Aging sperm causing fertility problems? Easy, Mail-in Kit.

9. Treatment of Male Infertility

The goal of fertility treatment is conception, pregnancy, and the birth of your child. if surgical approaches, such as varicocele repair, do not correct the infertility, more aggressive techniques are usually the next step. In these cases, sperm are typically collected from the ejaculate and introduced to the egg through intrauterine insemination (IUI) where sperm are injected into the uterus, in-vitro methods (IVF), or injected directly into the egg (IVF-ICSI). Success rates and costs vary for each technique, but typically IVF and IVF-ICSI are more successful, statistically, than IUI but cost about 10X as much.

10. Approaching Infertility & Treatment

Coping with infertility can be difficult and the journey through treatment can be long and stressful. Specifically, it’s an issue of the unknown – you can’t predict how long treatment will take and what the outcome will be. The emotional burden on the couple is considerable. Talking with your partner about expectations and putting together a mutually agreed upon plan will help weather the process. Decide in advance how many and what kind of procedures are emotionally and financially acceptable for you and your partner and determine a final limit.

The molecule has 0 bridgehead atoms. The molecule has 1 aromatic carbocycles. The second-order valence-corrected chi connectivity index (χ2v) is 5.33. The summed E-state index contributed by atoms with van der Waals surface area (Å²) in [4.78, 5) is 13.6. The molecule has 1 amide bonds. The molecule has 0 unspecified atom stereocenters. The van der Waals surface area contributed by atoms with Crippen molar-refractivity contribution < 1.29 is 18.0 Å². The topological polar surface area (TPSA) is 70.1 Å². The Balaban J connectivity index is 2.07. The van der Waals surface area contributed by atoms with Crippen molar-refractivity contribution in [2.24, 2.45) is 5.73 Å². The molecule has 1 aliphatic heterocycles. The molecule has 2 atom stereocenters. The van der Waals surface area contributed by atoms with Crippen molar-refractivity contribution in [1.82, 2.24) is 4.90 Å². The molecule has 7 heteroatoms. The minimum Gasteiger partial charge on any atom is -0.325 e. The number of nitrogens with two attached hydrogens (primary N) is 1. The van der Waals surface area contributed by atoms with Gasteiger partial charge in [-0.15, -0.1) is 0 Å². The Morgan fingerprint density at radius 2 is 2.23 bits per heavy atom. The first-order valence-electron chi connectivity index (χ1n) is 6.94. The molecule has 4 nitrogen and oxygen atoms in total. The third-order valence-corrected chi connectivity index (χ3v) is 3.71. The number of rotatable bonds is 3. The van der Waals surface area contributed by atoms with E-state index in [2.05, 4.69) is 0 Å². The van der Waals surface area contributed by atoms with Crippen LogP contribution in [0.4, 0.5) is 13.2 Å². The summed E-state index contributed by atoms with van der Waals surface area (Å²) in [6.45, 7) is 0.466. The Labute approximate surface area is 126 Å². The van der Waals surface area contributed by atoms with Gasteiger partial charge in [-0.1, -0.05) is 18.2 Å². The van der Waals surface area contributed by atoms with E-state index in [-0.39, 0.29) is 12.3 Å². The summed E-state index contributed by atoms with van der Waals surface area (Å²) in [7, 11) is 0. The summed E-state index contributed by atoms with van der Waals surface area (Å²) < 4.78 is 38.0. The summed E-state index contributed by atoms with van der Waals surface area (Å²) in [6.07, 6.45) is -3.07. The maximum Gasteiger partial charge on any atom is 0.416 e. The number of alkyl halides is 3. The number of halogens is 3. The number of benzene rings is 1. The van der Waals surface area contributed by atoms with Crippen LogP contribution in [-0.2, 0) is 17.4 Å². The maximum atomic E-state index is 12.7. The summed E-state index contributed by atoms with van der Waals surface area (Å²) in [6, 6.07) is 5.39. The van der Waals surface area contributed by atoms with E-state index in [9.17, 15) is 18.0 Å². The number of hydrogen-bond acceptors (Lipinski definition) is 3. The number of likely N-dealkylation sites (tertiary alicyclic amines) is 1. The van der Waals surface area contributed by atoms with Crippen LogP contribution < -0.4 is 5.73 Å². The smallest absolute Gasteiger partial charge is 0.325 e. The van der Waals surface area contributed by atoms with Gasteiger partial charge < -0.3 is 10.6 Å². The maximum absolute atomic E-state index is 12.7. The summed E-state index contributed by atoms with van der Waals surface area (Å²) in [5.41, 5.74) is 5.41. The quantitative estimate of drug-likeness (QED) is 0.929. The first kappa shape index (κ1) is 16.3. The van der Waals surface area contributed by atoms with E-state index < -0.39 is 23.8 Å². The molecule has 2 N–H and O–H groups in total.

Kristin Brogaard, PhD
Kristin Brogaard, PhD

Kristin Brogaard, PhD is Co-founder and COO of Inherent Biosciences, a molecular diagnostics company at the intersection of epigenetics and AI. Dr. Brogaard is an experienced molecular biologist, study director, and operations manager for early stage biotech startups. She received her PhD in Molecular Biology from Northwestern University developing novel epigenetic technologies. She subsequently worked with Dr. Leroy Hood, a pioneer in personalized medicine technologies, first as a post-doc and then as a colleague launching a novel scientific wellness start-up, Arivale. Dr. Brogaard has broad business experience that includes launching and scaling the health startup, Arivale. Additionally, Dr. Brogaard was the Director of Program Management at Arivale managing all strategic projects with a highly qualified team of program and project managers.